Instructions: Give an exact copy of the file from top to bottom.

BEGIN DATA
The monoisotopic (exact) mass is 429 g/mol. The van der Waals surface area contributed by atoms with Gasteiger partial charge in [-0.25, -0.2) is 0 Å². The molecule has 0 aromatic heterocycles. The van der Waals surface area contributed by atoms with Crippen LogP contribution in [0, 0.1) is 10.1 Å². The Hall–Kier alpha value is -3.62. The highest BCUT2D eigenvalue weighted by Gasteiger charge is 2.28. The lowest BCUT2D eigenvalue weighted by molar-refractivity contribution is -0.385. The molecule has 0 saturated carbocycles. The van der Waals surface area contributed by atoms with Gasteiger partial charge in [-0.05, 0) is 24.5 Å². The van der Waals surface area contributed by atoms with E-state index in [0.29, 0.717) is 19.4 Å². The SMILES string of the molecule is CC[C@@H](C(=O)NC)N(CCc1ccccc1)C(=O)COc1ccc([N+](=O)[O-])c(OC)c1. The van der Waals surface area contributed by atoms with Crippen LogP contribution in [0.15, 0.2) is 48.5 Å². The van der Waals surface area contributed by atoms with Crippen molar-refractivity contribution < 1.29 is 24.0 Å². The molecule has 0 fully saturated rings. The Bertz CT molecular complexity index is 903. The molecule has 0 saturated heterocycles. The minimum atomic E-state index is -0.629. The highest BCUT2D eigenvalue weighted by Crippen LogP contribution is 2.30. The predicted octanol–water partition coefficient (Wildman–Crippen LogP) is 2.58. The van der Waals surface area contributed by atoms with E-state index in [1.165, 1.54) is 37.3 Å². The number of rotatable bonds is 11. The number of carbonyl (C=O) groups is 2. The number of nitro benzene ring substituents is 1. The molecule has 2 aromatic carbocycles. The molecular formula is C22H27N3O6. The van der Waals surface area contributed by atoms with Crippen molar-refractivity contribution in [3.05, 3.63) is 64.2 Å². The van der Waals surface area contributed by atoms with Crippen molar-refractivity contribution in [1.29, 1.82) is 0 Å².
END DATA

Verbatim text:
The monoisotopic (exact) mass is 429 g/mol. The van der Waals surface area contributed by atoms with Gasteiger partial charge in [-0.25, -0.2) is 0 Å². The molecule has 0 aromatic heterocycles. The van der Waals surface area contributed by atoms with Crippen LogP contribution in [0, 0.1) is 10.1 Å². The Hall–Kier alpha value is -3.62. The highest BCUT2D eigenvalue weighted by Gasteiger charge is 2.28. The lowest BCUT2D eigenvalue weighted by molar-refractivity contribution is -0.385. The molecule has 0 saturated carbocycles. The van der Waals surface area contributed by atoms with Gasteiger partial charge in [-0.05, 0) is 24.5 Å². The van der Waals surface area contributed by atoms with E-state index in [0.29, 0.717) is 19.4 Å². The SMILES string of the molecule is CC[C@@H](C(=O)NC)N(CCc1ccccc1)C(=O)COc1ccc([N+](=O)[O-])c(OC)c1. The van der Waals surface area contributed by atoms with Crippen LogP contribution in [0.15, 0.2) is 48.5 Å². The van der Waals surface area contributed by atoms with Crippen molar-refractivity contribution < 1.29 is 24.0 Å². The molecule has 0 fully saturated rings. The Bertz CT molecular complexity index is 903. The molecule has 0 saturated heterocycles. The minimum atomic E-state index is -0.629. The highest BCUT2D eigenvalue weighted by Crippen LogP contribution is 2.30. The predicted octanol–water partition coefficient (Wildman–Crippen LogP) is 2.58. The van der Waals surface area contributed by atoms with E-state index in [1.165, 1.54) is 37.3 Å². The number of rotatable bonds is 11. The number of carbonyl (C=O) groups is 2. The number of nitro benzene ring substituents is 1. The molecule has 2 aromatic carbocycles. The molecular formula is C22H27N3O6. The van der Waals surface area contributed by atoms with Crippen molar-refractivity contribution in [3.05, 3.63) is 64.2 Å². The van der Waals surface area contributed by atoms with Crippen molar-refractivity contribution in [1.29, 1.82) is 0 Å².